The increasing use of the internet has reduced snail-mail traffic, hurting USPS revenue, while the internet has increased the traffic of package delivery services as sites like Amazon.com (NASDAQ: AMZN) and eBay (NASDAQ: EBAY) continue to expand their businesses and new enterprises and existing traditional companies expand their web presence.
At first glance it would seem the Postal Service is on to something here and might have found a path to increasing its market share taking away some business from its highly successful competitors. But the new flat rate box scheme may turn out to be the governments version of 3-card monte or shell game. The deal is not what it seems.
Yes it is true that you can fill-up a shipping box to its maximum weight without increased cost, but what about when you have a little more? Then you must either use another box that is not full and the deal might not work, since you would be paying more than you should. To avoid this you could hold back your shipment until you have more to ship to that same address, but this is not very convenient.
To avoid this scenario you could simply use the flat rate boxes when it is of benefit and the weighted current system that FDX and UPS offer when that makes sense (just like you probably do now). This is likely to happen and I am already planning on it. Therefore the USPS, which has no doubt amortized the cost over millions of packages, may very well find that they have only captured the least profitable segment of the business -- by design -- burdening the postal system further.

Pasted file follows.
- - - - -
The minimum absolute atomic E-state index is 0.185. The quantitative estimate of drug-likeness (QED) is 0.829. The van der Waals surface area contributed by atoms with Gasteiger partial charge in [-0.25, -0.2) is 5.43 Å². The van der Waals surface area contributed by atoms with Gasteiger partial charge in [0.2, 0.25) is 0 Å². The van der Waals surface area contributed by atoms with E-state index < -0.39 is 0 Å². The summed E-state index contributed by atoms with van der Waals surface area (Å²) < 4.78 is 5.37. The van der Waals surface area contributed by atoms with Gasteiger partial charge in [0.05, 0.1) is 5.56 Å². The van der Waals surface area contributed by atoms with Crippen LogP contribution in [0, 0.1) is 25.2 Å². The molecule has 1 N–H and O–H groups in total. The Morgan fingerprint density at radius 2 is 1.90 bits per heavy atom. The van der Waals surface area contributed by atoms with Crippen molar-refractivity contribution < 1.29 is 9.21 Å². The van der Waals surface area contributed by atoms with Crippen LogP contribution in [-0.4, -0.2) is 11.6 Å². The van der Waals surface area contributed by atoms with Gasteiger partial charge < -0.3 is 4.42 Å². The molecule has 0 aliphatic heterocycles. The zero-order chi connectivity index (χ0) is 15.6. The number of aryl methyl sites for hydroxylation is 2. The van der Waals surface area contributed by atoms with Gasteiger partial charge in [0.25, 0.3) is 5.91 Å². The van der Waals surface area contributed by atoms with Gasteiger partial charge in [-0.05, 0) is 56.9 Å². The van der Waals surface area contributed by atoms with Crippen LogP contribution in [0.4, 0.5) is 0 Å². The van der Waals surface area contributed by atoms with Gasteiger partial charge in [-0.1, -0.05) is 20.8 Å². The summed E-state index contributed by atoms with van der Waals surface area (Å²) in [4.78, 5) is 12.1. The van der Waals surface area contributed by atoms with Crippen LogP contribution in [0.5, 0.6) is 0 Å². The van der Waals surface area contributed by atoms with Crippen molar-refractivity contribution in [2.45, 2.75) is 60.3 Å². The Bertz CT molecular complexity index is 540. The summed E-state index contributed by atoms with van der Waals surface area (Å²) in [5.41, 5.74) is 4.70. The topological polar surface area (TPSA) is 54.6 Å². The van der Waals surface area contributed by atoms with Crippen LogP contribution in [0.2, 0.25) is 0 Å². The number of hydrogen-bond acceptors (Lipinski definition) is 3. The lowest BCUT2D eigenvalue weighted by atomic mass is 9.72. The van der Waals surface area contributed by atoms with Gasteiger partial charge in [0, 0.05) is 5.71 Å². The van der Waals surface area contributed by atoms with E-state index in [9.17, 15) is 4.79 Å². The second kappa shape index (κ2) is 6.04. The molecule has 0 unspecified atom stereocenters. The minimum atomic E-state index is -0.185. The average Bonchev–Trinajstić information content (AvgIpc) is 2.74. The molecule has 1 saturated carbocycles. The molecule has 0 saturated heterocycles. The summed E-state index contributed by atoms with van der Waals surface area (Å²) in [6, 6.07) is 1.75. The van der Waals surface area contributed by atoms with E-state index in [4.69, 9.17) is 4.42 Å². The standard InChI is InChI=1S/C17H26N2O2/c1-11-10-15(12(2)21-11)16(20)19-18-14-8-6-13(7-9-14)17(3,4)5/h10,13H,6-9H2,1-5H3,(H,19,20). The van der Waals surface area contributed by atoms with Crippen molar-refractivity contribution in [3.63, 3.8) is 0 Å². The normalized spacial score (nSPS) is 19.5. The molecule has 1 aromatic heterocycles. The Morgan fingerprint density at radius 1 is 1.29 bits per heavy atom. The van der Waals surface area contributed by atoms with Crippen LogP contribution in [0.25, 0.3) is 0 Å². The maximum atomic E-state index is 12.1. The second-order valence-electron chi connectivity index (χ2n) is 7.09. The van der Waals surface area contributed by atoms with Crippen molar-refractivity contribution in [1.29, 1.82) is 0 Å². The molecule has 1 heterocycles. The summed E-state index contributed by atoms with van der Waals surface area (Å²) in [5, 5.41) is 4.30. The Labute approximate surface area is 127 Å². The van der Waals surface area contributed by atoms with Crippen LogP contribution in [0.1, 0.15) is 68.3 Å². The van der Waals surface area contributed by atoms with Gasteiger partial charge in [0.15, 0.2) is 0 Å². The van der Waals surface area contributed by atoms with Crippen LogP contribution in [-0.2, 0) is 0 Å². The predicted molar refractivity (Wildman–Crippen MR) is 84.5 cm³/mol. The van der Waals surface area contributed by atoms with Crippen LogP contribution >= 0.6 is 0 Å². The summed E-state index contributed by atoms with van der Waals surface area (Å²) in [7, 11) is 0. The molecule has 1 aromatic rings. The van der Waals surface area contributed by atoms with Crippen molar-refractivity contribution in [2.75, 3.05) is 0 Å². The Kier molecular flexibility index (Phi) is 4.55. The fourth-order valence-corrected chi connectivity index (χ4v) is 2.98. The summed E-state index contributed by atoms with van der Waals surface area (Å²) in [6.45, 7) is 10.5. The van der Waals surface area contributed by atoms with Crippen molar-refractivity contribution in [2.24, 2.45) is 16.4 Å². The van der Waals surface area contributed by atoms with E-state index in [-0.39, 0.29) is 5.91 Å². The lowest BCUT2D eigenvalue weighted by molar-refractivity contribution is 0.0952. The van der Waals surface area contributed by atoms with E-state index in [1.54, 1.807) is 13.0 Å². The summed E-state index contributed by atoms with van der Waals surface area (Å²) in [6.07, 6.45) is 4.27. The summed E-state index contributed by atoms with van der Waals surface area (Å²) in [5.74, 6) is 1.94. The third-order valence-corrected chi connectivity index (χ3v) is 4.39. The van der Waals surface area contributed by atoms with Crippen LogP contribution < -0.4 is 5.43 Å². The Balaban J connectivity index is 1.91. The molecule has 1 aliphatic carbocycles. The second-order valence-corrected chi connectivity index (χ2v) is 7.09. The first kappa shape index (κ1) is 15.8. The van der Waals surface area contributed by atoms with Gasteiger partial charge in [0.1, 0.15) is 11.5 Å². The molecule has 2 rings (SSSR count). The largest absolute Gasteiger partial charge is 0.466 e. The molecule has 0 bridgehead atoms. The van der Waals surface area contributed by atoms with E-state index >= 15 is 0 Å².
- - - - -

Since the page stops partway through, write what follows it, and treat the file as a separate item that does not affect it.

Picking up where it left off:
If what I predict is true look for the flat rate program to be phased out or prices to rise once the data comes in and the losses are realized.
Sheldon Liber is the CEO of a small private investment company and the principal for design and research at an architecture & planning firm. He writes the columns Chasing Value and Serious Money. Disclosure: I own shares of UPS and actively trade options.